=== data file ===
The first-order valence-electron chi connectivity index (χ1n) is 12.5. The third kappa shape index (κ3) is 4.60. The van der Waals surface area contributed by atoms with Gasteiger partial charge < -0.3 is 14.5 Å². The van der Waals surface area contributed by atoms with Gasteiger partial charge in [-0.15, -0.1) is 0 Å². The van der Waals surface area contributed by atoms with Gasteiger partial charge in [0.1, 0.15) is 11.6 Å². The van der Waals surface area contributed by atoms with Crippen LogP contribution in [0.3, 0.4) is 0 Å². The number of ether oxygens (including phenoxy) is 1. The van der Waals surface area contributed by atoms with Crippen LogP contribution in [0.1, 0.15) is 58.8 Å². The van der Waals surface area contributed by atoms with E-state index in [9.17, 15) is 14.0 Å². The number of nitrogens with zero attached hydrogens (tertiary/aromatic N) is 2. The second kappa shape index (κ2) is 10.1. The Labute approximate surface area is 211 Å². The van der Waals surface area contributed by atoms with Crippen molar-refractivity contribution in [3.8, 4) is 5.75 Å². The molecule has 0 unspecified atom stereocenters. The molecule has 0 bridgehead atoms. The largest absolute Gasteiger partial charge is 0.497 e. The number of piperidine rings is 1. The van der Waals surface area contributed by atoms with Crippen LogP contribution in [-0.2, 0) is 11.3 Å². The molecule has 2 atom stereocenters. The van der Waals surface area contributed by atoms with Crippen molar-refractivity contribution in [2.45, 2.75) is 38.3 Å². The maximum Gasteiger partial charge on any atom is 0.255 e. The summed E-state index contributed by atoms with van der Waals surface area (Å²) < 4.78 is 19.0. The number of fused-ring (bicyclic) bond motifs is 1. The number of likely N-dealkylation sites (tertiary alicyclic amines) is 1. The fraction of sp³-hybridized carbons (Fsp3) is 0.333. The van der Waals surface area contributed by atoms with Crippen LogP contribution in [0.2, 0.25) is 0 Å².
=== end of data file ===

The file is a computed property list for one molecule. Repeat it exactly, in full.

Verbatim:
The first-order valence-electron chi connectivity index (χ1n) is 12.5. The third kappa shape index (κ3) is 4.60. The van der Waals surface area contributed by atoms with Gasteiger partial charge < -0.3 is 14.5 Å². The van der Waals surface area contributed by atoms with Gasteiger partial charge in [-0.15, -0.1) is 0 Å². The van der Waals surface area contributed by atoms with Gasteiger partial charge in [0.1, 0.15) is 11.6 Å². The van der Waals surface area contributed by atoms with Crippen LogP contribution in [0.3, 0.4) is 0 Å². The number of ether oxygens (including phenoxy) is 1. The van der Waals surface area contributed by atoms with Crippen LogP contribution in [0.1, 0.15) is 58.8 Å². The van der Waals surface area contributed by atoms with E-state index in [9.17, 15) is 14.0 Å². The number of nitrogens with zero attached hydrogens (tertiary/aromatic N) is 2. The second kappa shape index (κ2) is 10.1. The Labute approximate surface area is 211 Å². The van der Waals surface area contributed by atoms with Crippen molar-refractivity contribution in [3.8, 4) is 5.75 Å². The molecule has 0 unspecified atom stereocenters. The molecule has 0 bridgehead atoms. The largest absolute Gasteiger partial charge is 0.497 e. The number of piperidine rings is 1. The van der Waals surface area contributed by atoms with Crippen LogP contribution in [-0.2, 0) is 11.3 Å². The molecule has 2 atom stereocenters. The van der Waals surface area contributed by atoms with Crippen molar-refractivity contribution in [2.45, 2.75) is 38.3 Å². The maximum Gasteiger partial charge on any atom is 0.255 e. The summed E-state index contributed by atoms with van der Waals surface area (Å²) < 4.78 is 19.0. The number of fused-ring (bicyclic) bond motifs is 1. The number of likely N-dealkylation sites (tertiary alicyclic amines) is 1. The fraction of sp³-hybridized carbons (Fsp3) is 0.333. The van der Waals surface area contributed by atoms with Crippen LogP contribution in [0.2, 0.25) is 0 Å².